Researchers from the University of Miami and the Florida International University compiled fatal and non-fatal motorcycle injuries with state laws, population characteristics and environmental characteristics. The study covered the period from 1990 to 2005.
Information came from the National Highway Traffic Safety Administration's Fatality Analysis Reporting System and state traffic agencies.
The goal was to estimate the effects of alcohol and traffic policies on fatal and non-fatal injuries.
Several striking conclusions were seen:
Universal Helmet Laws
About 489 lives could have been saved if helmet laws were in effect nation-wide in 2005. The large magnitude of this effect was unexpected by the authors of the study. Helmet laws dominated all other traffic safety policies, highlighting the importance of wearing a helmet to minimize the consequences of a crash.
Mandatory Rider Education Programs
Programs for training and educating new motorcyclists reduced non-fatal motorcycle injuries, according to result of the study.
Higher Speed Limits
Interestingly, higher speed limits on rural interstate highways worked in the opposite direction for the non-fatal injury rate. Fewer injuries resulted from higher speeds. One possible explanation may be that states with the higher speed limits also have more dangerous road conditions, so that crashes more often resulted in deaths, rather than non-fatal injuries. Another factor may be the characteristics of rural states, with less traffic congestion, allowing higher speed limits.
License Revocation Policies
Having laws that revoke or suspend the operators license of traffic offenders actually resulted in higher rates of non-fatal injuries. No explanation was given for this unexpected analysis.
The study was unable to account for other important factors that vary from state to state, such as enforcement policies and advocacy groups.
The researchers intend to focus now on how the universal helmet policies reduce fatalities and whether the effects change over time.
First, a big thank-you to gengrasharleydavidson.com and their Twitter stream (http://twitter.com/Gengras_Cycles)...they pointed me to this interesting article published by R&D Magazine (www.rdmag.com).
Now, some lessons learned:
Wearing an adequate helmet will probably save your life in the event of a crash. There should be no doubt in your mind that wearing the helmet is better than not wearing it...the risk is too great.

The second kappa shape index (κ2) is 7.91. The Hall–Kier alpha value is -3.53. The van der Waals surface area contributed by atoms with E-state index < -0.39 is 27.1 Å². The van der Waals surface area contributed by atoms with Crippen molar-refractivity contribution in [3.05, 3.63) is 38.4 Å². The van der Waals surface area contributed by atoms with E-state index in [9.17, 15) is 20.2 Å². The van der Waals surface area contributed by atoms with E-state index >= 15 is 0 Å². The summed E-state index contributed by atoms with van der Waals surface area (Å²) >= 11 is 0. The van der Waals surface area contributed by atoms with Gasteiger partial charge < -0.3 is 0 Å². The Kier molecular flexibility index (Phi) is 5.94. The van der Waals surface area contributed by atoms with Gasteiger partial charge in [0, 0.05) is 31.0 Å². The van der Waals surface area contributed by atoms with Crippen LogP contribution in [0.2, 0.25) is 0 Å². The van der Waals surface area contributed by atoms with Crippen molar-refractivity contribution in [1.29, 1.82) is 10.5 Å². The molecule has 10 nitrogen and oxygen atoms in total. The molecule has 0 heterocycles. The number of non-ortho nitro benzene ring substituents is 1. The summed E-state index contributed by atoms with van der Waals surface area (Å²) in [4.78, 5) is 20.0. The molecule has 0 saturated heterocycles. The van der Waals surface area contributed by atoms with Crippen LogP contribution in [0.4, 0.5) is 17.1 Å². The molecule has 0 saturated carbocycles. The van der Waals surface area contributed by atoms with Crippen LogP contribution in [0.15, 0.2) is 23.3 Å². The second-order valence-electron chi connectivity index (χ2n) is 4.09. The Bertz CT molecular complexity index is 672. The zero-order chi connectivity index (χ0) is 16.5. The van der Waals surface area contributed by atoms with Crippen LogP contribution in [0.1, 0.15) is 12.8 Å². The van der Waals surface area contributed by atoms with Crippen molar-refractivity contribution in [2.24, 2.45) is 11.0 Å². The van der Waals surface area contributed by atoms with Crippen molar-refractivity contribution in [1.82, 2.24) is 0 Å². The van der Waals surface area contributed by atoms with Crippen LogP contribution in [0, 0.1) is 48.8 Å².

A common objection is along the lines of "It's my life, my brain, my ride." But that is false, selfish, distorted thinking. If you are rendered comatose or dead from brain injury resulting from a motorcycle crash, your decision to not wear a helmet will devastate a huge network of friends, family and fellow motorcyclists. Your injury will bring horror to possibly hundreds of people.
There is no guarantee with a helmet...that's why I'm careful to write that it will "probably save your life". And there is, of course the chance that wearing a helmet will actually cause spinal injury in the event of a less than catastrophic crash, but we must put these "exceptions" in proper persepective. Riding with a helmet will usually, more often than not, almost always, protect your brain, mind, and emotions better than riding without a helmet.
I'm a huge fan of basic and experienced rider training. 25 years of experience is usually just one year's worth of learning multiplied 25 times...it's not really skilled, progressive, practiced training. There is no substitute for learning the basic skills, practicing them often, and improving advanced techniques. This cannot be done by commuting to work or three hours on a weekend ride for fun...the training must be focused and observed by someone who can, and will, critique your skills.
I'm beginning to internally close my ears and ratchet down my respect for motorcyclists who say something like, "I don't need no basic training...I've been riding for 25 years, for goodness sake!" To me, they are saying that they know how to twist a throttle and stamp on gears, but they know little about the true skills of motorcycling:
Alert readers will recognize my regurgitation of the topics covered by the Motorcycle Safety Foundation books. I'm a supporter of MSF and their courses, and I'll not apologize for it...their basic Riding and Street Skills RiderCourse is excellent for the beginning rider. The 8-hour Experienced RiderCourse is invaluable for any rider with at least one year's experience up to the roughest old-timer.
I would challenge any experience rider who thinks they are riding safely and skillfully without benefit of formal training: sign up for the experienced rider course and put your money where your mouth is. I'll bet that you will NOT be able to adequately perform their drills the first time.
And that's what a crash is: the first time.